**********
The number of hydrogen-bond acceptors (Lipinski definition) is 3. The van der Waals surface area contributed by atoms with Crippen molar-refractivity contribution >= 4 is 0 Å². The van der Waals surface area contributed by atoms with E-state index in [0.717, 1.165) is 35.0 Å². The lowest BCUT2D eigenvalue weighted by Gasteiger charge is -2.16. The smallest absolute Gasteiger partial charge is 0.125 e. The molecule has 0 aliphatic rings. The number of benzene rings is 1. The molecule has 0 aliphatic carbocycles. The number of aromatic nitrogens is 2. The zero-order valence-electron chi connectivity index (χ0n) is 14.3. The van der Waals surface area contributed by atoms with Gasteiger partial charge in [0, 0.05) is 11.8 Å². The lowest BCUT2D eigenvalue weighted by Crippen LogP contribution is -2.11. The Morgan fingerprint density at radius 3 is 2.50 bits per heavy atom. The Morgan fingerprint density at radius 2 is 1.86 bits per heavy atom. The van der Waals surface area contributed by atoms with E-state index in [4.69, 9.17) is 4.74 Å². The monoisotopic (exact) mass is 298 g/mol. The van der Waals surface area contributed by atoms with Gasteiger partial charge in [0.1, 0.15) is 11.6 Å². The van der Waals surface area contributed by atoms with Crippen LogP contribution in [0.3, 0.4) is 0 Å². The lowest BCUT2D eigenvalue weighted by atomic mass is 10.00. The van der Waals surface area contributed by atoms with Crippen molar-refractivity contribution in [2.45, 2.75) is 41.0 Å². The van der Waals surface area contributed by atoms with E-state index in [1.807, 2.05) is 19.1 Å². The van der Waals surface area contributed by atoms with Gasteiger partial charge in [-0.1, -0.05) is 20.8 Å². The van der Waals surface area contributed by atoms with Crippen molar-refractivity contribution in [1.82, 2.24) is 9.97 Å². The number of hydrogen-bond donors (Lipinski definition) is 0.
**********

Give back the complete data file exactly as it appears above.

The number of hydrogen-bond acceptors (Lipinski definition) is 3. The van der Waals surface area contributed by atoms with Crippen molar-refractivity contribution >= 4 is 0 Å². The van der Waals surface area contributed by atoms with E-state index in [0.717, 1.165) is 35.0 Å². The lowest BCUT2D eigenvalue weighted by Gasteiger charge is -2.16. The smallest absolute Gasteiger partial charge is 0.125 e. The molecule has 0 aliphatic rings. The number of benzene rings is 1. The molecule has 0 aliphatic carbocycles. The number of aromatic nitrogens is 2. The zero-order valence-electron chi connectivity index (χ0n) is 14.3. The van der Waals surface area contributed by atoms with Gasteiger partial charge in [0, 0.05) is 11.8 Å². The lowest BCUT2D eigenvalue weighted by Crippen LogP contribution is -2.11. The Morgan fingerprint density at radius 3 is 2.50 bits per heavy atom. The Morgan fingerprint density at radius 2 is 1.86 bits per heavy atom. The van der Waals surface area contributed by atoms with E-state index in [4.69, 9.17) is 4.74 Å². The monoisotopic (exact) mass is 298 g/mol. The van der Waals surface area contributed by atoms with Gasteiger partial charge in [0.1, 0.15) is 11.6 Å². The van der Waals surface area contributed by atoms with Crippen LogP contribution in [0.3, 0.4) is 0 Å². The lowest BCUT2D eigenvalue weighted by atomic mass is 10.00. The van der Waals surface area contributed by atoms with Crippen molar-refractivity contribution in [2.45, 2.75) is 41.0 Å². The van der Waals surface area contributed by atoms with E-state index in [1.807, 2.05) is 19.1 Å². The van der Waals surface area contributed by atoms with Gasteiger partial charge in [-0.1, -0.05) is 20.8 Å². The van der Waals surface area contributed by atoms with Crippen molar-refractivity contribution in [1.82, 2.24) is 9.97 Å². The number of hydrogen-bond donors (Lipinski definition) is 0.